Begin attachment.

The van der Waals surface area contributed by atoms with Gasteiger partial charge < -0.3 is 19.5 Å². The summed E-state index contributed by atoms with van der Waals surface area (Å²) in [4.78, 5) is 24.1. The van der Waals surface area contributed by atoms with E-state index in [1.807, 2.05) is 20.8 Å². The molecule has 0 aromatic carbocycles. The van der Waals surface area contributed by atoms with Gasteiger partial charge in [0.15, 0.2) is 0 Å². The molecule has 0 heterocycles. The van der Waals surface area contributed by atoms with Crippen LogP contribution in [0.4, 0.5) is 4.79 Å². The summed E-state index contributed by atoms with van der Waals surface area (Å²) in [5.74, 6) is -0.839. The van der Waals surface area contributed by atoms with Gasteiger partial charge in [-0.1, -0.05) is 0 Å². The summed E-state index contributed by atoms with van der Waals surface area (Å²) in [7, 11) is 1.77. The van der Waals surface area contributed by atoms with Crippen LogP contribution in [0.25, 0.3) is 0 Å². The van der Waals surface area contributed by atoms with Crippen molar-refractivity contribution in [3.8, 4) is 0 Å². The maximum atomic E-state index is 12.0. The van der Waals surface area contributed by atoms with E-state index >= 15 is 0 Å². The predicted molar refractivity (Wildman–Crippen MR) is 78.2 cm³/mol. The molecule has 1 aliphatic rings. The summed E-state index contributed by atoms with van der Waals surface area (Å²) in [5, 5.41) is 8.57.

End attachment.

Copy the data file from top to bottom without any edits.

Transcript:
The van der Waals surface area contributed by atoms with Gasteiger partial charge < -0.3 is 19.5 Å². The summed E-state index contributed by atoms with van der Waals surface area (Å²) in [4.78, 5) is 24.1. The van der Waals surface area contributed by atoms with E-state index in [1.807, 2.05) is 20.8 Å². The molecule has 0 aromatic carbocycles. The van der Waals surface area contributed by atoms with Gasteiger partial charge in [0.15, 0.2) is 0 Å². The molecule has 0 heterocycles. The van der Waals surface area contributed by atoms with Crippen LogP contribution in [0.4, 0.5) is 4.79 Å². The summed E-state index contributed by atoms with van der Waals surface area (Å²) in [5.74, 6) is -0.839. The van der Waals surface area contributed by atoms with Gasteiger partial charge in [-0.1, -0.05) is 0 Å². The summed E-state index contributed by atoms with van der Waals surface area (Å²) in [7, 11) is 1.77. The van der Waals surface area contributed by atoms with Crippen LogP contribution in [0.25, 0.3) is 0 Å². The van der Waals surface area contributed by atoms with Crippen molar-refractivity contribution in [3.8, 4) is 0 Å². The maximum atomic E-state index is 12.0. The van der Waals surface area contributed by atoms with E-state index >= 15 is 0 Å². The predicted molar refractivity (Wildman–Crippen MR) is 78.2 cm³/mol. The molecule has 1 aliphatic rings. The summed E-state index contributed by atoms with van der Waals surface area (Å²) in [5, 5.41) is 8.57.